100 ml of a dry white wine (7.9% ethanol, 0.2% glucose, 0.47% malic acid, 0.18% L-tartaric acid, pH 3.2) or of an acidified original wine which is prepared from the above white wine by the addition of solid L-tartaric acid and which has a tartaric acid content of 0.73%, are treated with 1 g of dry yeast immobilisate, and the mixture is then allowed to stand in a sealed vessel for 3 weeks at 20° C.
Using a magnifying glass, the immobilisate is then examined for growth of crystals on the surface.
The results for tests (a) and (b) as a function of the duration of washing are shown in Table I.
TABLE I______________________________________ Leachable Ca++ Growth of crystals Duration from the dried acidified of washing granules original originalExample [min] [mg/g] wine wine______________________________________A 10 2.8 + +B 30 2.0 (+) +C 60 1.8 - (+)1 120 1.5 - -2 240 1.3 - -3 360 1.1 - -D 600 0.7 - -______________________________________ +: substantial amount of crystals (+): minor amounts of crystals -: no crystals
24 g/l of saccharose are dissolved in a dry white wine having the above characteristics. Batches of 0.7 liters of this wine to which sugar has been added are filled into three pressure-stable bottles, whereupon 1.5 g of champagne yeast immobilisate according to Comparative Example A, Example 1, or Comparative Example D, are added.
The bottles are tightly sealed with corks and then stored horizontally at room temperature. After 4 weeks, the bottles are cooled to 4° C. and opened. The contents of the bottles are examined, and the results are shown in Table II.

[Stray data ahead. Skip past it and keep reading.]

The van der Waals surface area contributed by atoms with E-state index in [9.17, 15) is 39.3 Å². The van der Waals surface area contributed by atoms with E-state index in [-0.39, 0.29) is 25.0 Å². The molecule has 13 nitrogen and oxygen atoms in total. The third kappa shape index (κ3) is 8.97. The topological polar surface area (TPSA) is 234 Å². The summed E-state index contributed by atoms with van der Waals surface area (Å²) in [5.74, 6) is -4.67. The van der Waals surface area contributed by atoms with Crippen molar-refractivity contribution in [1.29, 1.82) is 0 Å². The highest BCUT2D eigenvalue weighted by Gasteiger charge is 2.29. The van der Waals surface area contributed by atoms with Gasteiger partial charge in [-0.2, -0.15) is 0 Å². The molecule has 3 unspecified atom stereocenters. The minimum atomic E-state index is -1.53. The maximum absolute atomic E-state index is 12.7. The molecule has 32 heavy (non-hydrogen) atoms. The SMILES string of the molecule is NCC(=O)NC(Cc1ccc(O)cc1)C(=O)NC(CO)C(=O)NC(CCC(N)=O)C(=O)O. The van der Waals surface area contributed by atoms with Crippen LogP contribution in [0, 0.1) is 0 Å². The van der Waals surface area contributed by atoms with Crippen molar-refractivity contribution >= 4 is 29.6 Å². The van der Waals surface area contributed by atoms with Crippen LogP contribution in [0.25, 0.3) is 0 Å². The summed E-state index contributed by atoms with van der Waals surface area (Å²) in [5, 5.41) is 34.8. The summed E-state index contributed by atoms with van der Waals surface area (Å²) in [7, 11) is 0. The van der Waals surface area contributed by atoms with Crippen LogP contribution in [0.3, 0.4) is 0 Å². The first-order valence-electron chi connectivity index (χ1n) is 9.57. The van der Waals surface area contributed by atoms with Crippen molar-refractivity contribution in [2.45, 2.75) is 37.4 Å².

TABLE II______________________________________ Sugar content FlavorImmobi- Immobilisate in the of thelisate of after the sparkling wine sparkling OtherExample fermentation [g/l] wine remarks______________________________________A fused by 2.0 dry, cloudiness crystal without caused by bridges to fault crystals form solid mass1 particulate 1.5 dry, clear without faultD particulate 4.8 virtually slightly dry, cloudy without caused by fault yeast cells______________________________________
According to Table I, no growth of crystals on the immobilisate is observed in Examples 1 to 3 and in Comparative Example D. From Table II it is seen that a faultless sparkling wine is produced with the immobilisate of Example 1, but not with that of Comparative Example D.
Obviously, numerous modifications and variations of the present invention are possible in light of the above teachings. It is therefore to be understood that, within the scope of the appended claims, the invention may be practiced otherwise than as specifically described herein.
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|U.S. Classification||435/178, 426/62, 426/15, 426/16, 435/182, 426/11|
|International Classification||C12N11/10, C12G1/06, C12N11/04|
|Cooperative Classification||C12G1/06, C12N11/04|
|European Classification||C12G1/06, C12N11/04|
|Sep 19, 1991||AS||Assignment|
Owner name: HUELS AKTIENGESELLSCHAFT
Free format text: ASSIGNMENT OF ASSIGNORS INTEREST.;ASSIGNOR:HILL, FRANK;REEL/FRAME:005841/0363
Effective date: 19900221
|Jul 11, 1995||REMI||Maintenance fee reminder mailed|
|Dec 3, 1995||LAPS||Lapse for failure to pay maintenance fees|
|Feb 6, 1996||FP||Expired due to failure to pay maintenance fee|
Effective date: 19951206